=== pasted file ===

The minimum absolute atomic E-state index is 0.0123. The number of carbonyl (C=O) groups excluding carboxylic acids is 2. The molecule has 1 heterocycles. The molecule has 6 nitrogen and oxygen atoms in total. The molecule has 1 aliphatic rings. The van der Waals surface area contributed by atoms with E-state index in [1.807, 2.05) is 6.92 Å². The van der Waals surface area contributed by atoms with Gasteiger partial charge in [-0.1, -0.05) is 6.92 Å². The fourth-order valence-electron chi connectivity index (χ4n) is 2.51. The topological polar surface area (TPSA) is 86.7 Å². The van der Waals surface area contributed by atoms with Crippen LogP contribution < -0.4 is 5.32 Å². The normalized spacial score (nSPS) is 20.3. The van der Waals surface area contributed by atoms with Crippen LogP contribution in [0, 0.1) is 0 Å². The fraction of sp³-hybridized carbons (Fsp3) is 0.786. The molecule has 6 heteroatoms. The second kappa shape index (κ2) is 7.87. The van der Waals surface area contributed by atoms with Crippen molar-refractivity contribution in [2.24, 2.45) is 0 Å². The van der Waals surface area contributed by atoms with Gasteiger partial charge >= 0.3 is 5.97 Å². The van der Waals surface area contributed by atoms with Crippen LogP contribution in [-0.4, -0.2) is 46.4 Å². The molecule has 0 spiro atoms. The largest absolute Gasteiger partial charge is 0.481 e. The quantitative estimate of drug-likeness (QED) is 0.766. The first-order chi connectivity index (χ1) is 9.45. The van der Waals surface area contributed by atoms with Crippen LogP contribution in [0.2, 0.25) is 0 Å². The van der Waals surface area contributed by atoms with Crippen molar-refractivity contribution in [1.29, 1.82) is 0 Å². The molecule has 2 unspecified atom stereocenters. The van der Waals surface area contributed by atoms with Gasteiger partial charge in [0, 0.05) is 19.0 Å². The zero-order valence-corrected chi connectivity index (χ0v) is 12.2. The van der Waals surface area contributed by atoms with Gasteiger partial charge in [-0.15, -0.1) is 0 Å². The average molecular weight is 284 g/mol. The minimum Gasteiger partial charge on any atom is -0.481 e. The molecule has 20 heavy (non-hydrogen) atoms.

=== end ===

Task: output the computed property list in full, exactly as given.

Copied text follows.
The minimum absolute atomic E-state index is 0.0123. The number of carbonyl (C=O) groups excluding carboxylic acids is 2. The molecule has 1 heterocycles. The molecule has 6 nitrogen and oxygen atoms in total. The molecule has 1 aliphatic rings. The van der Waals surface area contributed by atoms with E-state index in [1.807, 2.05) is 6.92 Å². The van der Waals surface area contributed by atoms with Gasteiger partial charge in [-0.1, -0.05) is 6.92 Å². The fourth-order valence-electron chi connectivity index (χ4n) is 2.51. The topological polar surface area (TPSA) is 86.7 Å². The van der Waals surface area contributed by atoms with Crippen LogP contribution < -0.4 is 5.32 Å². The normalized spacial score (nSPS) is 20.3. The van der Waals surface area contributed by atoms with Crippen LogP contribution in [0, 0.1) is 0 Å². The fraction of sp³-hybridized carbons (Fsp3) is 0.786. The molecule has 6 heteroatoms. The second kappa shape index (κ2) is 7.87. The van der Waals surface area contributed by atoms with Crippen molar-refractivity contribution in [2.24, 2.45) is 0 Å². The van der Waals surface area contributed by atoms with Gasteiger partial charge >= 0.3 is 5.97 Å². The van der Waals surface area contributed by atoms with Crippen LogP contribution in [-0.4, -0.2) is 46.4 Å². The molecule has 0 spiro atoms. The largest absolute Gasteiger partial charge is 0.481 e. The quantitative estimate of drug-likeness (QED) is 0.766. The first-order chi connectivity index (χ1) is 9.45. The van der Waals surface area contributed by atoms with Crippen LogP contribution in [0.2, 0.25) is 0 Å². The van der Waals surface area contributed by atoms with Crippen molar-refractivity contribution in [1.29, 1.82) is 0 Å². The molecule has 2 unspecified atom stereocenters. The van der Waals surface area contributed by atoms with Gasteiger partial charge in [0, 0.05) is 19.0 Å². The zero-order valence-corrected chi connectivity index (χ0v) is 12.2. The van der Waals surface area contributed by atoms with Gasteiger partial charge in [-0.15, -0.1) is 0 Å². The average molecular weight is 284 g/mol. The minimum Gasteiger partial charge on any atom is -0.481 e. The molecule has 20 heavy (non-hydrogen) atoms.